Performance

  • Maximum speed: 1,038 km/h (645 mph, 560 kn) at sea level
  • Stall speed: 167 km/h (104 mph, 90 kn)
  • Range: 1,668 km (1,036 mi, 901 nmi) with two 450 L (99 imp gal; 120 US gal)
  • Service ceiling: 15,240 m (50,000 ft)
  • Rate of climb: 51 m/s (10,000 ft/min)

Armament

  • Hardpoints: 5 (4 underwing and 1 under fuselage) for drop tanks, practice bombs and target towing equipment

See alsoEdit

ReferencesEdit

CitationsEdit

  1. ^ a b Middleton and Lowe 1988, p. 21.
  2. ^ "Blue Impulse aerobatic team." aerobaticteams.net, Retrieved: 4 February 2017.
  3. ^ a b c d e Middleton and Lowe 1988, p. 20.
  4. ^ "T-4 Intermediate Trainer." Kawasaki Heavy industries, Retrieved: 4 February 2017.
  5. ^ "Kawasaki T-4 Basic and advanced trainer." Military-Today, Retrieved: 4 February 2017.
  6. ^ a b c d e f g Middleton and Lowe 1988, p. 18.
  7. ^ "Actualités du monde aérospatial : Japon" [News of the world aerospace: Japan]. Le moniteur de l'aéronautique (in French). 49: 9. November 1981.
  8. ^ a b c Middleton and Lowe 1988, p. 17.
  9. ^ a b c d e f g Middleton and Lowe 1988, p. 19.
  10. ^ Middleton and Lowe 1988, pp. 19–20.
  11. ^ Middleton and Lowe 1988, pp. 18–19.
  12. ^ Middleton and Lowe 1988, pp. 17–18.
  13. ^ "Kawasaki T-4 Subsonic Intermediate Jet Trainer." Military Factory, Retrieved: 8 February 2017.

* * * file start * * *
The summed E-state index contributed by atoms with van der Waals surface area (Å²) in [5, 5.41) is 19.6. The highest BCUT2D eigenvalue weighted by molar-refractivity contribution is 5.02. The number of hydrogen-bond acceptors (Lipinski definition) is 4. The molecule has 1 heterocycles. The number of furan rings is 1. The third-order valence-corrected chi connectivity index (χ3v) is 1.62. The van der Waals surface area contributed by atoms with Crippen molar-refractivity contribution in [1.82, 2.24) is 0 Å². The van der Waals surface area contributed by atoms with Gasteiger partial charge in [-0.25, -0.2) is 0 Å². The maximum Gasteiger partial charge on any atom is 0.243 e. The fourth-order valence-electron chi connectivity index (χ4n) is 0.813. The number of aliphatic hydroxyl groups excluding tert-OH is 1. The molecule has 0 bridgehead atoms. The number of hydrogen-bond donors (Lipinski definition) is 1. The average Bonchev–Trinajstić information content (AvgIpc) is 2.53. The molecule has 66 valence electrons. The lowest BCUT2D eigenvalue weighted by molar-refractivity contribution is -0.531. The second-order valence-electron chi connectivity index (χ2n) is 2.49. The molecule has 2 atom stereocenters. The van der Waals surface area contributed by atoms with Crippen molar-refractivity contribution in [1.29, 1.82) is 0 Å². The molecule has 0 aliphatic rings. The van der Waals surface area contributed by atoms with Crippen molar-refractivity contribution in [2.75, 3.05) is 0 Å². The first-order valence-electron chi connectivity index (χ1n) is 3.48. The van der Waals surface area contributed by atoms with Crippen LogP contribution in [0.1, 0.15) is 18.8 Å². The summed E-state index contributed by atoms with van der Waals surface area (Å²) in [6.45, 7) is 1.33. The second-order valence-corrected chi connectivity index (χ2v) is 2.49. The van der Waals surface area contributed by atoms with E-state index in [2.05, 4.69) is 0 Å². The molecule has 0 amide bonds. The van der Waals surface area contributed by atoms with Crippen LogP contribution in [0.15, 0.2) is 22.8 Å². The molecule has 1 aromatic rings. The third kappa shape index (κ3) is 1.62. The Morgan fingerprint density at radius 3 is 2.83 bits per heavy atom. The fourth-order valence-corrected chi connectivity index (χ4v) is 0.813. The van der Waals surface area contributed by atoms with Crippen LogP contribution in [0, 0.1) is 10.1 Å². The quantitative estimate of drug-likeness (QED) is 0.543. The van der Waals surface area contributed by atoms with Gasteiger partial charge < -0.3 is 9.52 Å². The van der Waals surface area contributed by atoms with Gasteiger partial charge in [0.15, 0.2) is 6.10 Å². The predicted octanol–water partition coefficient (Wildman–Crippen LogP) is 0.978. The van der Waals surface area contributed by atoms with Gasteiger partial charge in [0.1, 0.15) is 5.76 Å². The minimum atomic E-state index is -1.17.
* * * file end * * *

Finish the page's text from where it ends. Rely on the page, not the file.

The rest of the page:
14. ^ Aircraft accident 12-Mar-1991 "T-4 06-5653." Aviation Safety Network, Retrieved: 5 February 2017.
  15. ^ Aircraft accident 01-Jul-1991 "T-4 06-5653." Aviation Safety Network Retrieved: 5 February 2017.
  16. ^ "Japan." Ejection History, Retrieved: 5 February 2017.
  17. ^ Aircraft accident 04-Jul-2000 "T-4 46-5727." Aviation Safety Network, Retrieved: 5 February 2017.
  18. ^ Aircraft accident 04-Jul-2000 "T-4 46-5720." Aviation Safety Network, Retrieved: 5 February 2017
  19. ^ "Blue Impulse planes missing July 5, 2000." Japan Times, Retrieved: 5 February 2017.
  20. ^ "ASDF base resumes aerobatics training after crash-prompted hiatus March 13, 2001." Japan Times, Retrieved: 5 February 2017.
  21. ^ Aircraft accident 29-Jan-2014 "T-4 46-5731." Aviation Safety Network, Retrieved: 5 February 2017.
  22. ^ Aircraft accident 29-Jan-2014 "T-4 46-5745." Aviation Safety Network, Retrieved: 5 February 2017.
  23. ^ Taylor 1988, pp. 167–168

BibliographyEdit